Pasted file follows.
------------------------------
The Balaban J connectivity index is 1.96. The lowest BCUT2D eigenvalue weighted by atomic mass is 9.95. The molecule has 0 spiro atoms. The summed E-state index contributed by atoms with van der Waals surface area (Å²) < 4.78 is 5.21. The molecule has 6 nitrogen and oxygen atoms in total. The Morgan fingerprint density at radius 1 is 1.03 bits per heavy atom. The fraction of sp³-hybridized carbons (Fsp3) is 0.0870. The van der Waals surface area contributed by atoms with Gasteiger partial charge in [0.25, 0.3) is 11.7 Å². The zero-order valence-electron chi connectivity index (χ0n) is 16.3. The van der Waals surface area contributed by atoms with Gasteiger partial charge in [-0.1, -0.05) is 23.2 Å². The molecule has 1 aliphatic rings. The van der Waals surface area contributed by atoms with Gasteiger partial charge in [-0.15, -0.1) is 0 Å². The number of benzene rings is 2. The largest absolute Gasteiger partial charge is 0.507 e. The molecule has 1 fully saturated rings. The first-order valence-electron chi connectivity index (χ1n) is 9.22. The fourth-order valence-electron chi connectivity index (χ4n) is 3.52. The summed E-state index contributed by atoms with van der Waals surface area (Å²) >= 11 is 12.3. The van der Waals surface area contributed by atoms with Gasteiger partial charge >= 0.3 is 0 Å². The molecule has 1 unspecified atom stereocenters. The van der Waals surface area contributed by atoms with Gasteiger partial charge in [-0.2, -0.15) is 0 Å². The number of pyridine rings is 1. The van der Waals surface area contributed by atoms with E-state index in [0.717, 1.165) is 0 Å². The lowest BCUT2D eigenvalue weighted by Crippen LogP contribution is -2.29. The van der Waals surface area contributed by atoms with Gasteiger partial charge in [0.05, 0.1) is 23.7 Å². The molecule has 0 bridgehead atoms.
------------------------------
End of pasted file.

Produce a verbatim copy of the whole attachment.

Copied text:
The Balaban J connectivity index is 1.96. The lowest BCUT2D eigenvalue weighted by atomic mass is 9.95. The molecule has 0 spiro atoms. The summed E-state index contributed by atoms with van der Waals surface area (Å²) < 4.78 is 5.21. The molecule has 6 nitrogen and oxygen atoms in total. The Morgan fingerprint density at radius 1 is 1.03 bits per heavy atom. The fraction of sp³-hybridized carbons (Fsp3) is 0.0870. The van der Waals surface area contributed by atoms with Gasteiger partial charge in [0.25, 0.3) is 11.7 Å². The zero-order valence-electron chi connectivity index (χ0n) is 16.3. The van der Waals surface area contributed by atoms with Gasteiger partial charge in [-0.1, -0.05) is 23.2 Å². The molecule has 1 aliphatic rings. The van der Waals surface area contributed by atoms with Gasteiger partial charge in [-0.15, -0.1) is 0 Å². The number of benzene rings is 2. The largest absolute Gasteiger partial charge is 0.507 e. The molecule has 1 fully saturated rings. The first-order valence-electron chi connectivity index (χ1n) is 9.22. The fourth-order valence-electron chi connectivity index (χ4n) is 3.52. The summed E-state index contributed by atoms with van der Waals surface area (Å²) >= 11 is 12.3. The van der Waals surface area contributed by atoms with Gasteiger partial charge >= 0.3 is 0 Å². The molecule has 1 unspecified atom stereocenters. The van der Waals surface area contributed by atoms with Gasteiger partial charge in [-0.2, -0.15) is 0 Å². The number of pyridine rings is 1. The van der Waals surface area contributed by atoms with E-state index in [0.717, 1.165) is 0 Å². The lowest BCUT2D eigenvalue weighted by Crippen LogP contribution is -2.29. The van der Waals surface area contributed by atoms with Gasteiger partial charge in [0.05, 0.1) is 23.7 Å². The molecule has 0 bridgehead atoms.